Pasta, Cabbage, Potato and Bean Soup

 

I love soup, and often check them out at restaurants seeing if they resemble something  that appears tasty to me, or if they bring back fond childhood memories or fresh recent ones. Soup comforts and satisfies, especially on cold, snow days, like we often have in Denver, even as the sun shines!

I like my soups a  bit thick, although not stand-up-like-a-spoon-in-them thick, but I lean toward that direction, especially if one ingredient is barley, which can be very thick, but  I digress…  I detest thin watery soup, as if the cook/chef wants to stretch his or her budget to seemingly offer more  portions to their clients by skimping on ingredient, and instead waters down the soup, which totally cuts the taste! Plus the solid foods are mushy and tasteless!

I like soup with or without solid pieces of vegetables, such as slightly thick creamed vegetable soups with the strong persistent flavor of the particular vegetable, rather than too much added water or salt which interferes with the genuine taste of the vegetable. (Sometimes sweet potato soup can be too thin and watery and not enough true flavor of the sweet potato.) Chowders too appeal to me with  a few hunks of potatoes or seafood items in them, like the soup the Red Lobster restaurant serves.  Sometimes at restaurants soups start out thick, but for some reason they turn thin and liquidy before you finish it!  I don’t like that at all!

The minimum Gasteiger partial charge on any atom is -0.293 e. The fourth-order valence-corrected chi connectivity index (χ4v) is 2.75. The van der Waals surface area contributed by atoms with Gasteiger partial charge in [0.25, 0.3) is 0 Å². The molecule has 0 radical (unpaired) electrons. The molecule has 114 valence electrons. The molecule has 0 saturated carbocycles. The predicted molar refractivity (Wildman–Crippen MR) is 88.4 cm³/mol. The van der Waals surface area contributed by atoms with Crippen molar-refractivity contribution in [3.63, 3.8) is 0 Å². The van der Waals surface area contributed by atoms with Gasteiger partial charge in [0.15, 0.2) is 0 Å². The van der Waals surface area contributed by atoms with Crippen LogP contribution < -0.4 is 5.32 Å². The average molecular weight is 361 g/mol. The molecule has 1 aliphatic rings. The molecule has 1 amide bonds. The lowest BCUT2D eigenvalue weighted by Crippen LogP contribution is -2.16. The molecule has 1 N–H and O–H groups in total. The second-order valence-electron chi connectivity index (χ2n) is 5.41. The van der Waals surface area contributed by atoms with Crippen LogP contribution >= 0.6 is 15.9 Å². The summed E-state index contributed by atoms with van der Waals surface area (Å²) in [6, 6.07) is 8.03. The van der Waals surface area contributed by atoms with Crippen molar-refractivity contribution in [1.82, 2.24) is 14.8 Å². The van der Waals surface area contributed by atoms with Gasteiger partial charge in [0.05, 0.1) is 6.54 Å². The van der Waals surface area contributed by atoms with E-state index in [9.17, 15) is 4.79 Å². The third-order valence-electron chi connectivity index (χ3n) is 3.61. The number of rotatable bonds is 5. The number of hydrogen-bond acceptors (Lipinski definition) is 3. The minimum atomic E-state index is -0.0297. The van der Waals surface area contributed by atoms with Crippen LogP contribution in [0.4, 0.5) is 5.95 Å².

A few years ago, while visiting a friend back East, she and her husband shared  lunch with me at The Olive Garden. Jim ordered the pasta e fagioli. Uh, I thought, maybe I’ll try  that since he had eaten it there on another visit and raved about it while we all fused over what we were going to eat. And below is my interpretation of that soup.

INGREDIENTS                                                                               Serves 6-8

1 lb. ground beef or pork, 85 percent lean

2 Tbsp vegetable or olive oil

1 large onion, chopped

3 stalks celery, chopped

3 carrots, diced

4 garlic cloves, minced

1/4 – 1/2 head cabbage, coarsely chopped

3   8 oz cans tomato sauce

1   15 oz can stewed or diced tomatoes

3 Tbsp tomato paste

2   32 oz containers chicken and or beef broth

2-3 large russet or red potatoes, cut in 1 inch pieces

1  1/4 cups small pasta

1-2 cups water, divided – use the first cup, and use the second cup if needed to thin

2  cans beans drained and rinsed, if desired, using black, garbanzo, kidney, Great Northern, or chickpeas

1 additional can of beans (optional)

2 tsp salt, divided

1 tsp pepper, divided

1 tsp sugar

3/4 tsp oregano

3/4 tsp basil

3/4  tsp thyme

3/4 tsp  mixed Italian  seasoning

1/2 tsp rosemary

1 tsp Maggie Seasoning sauce

2 bay leaves

1 hunk of an old saved rind (from the freezer) of Parmesan cheese

 

PROCESS

1   In a large stock pot, heat the oil to medium high.  Add the meat, break it up in pieces, and cook until it looses its pink color, about 3-5 minutes. Once brown, remove the meat with a slotted spoon to a bowl or plate, leaving about 2 tablespoons of oil in the pot.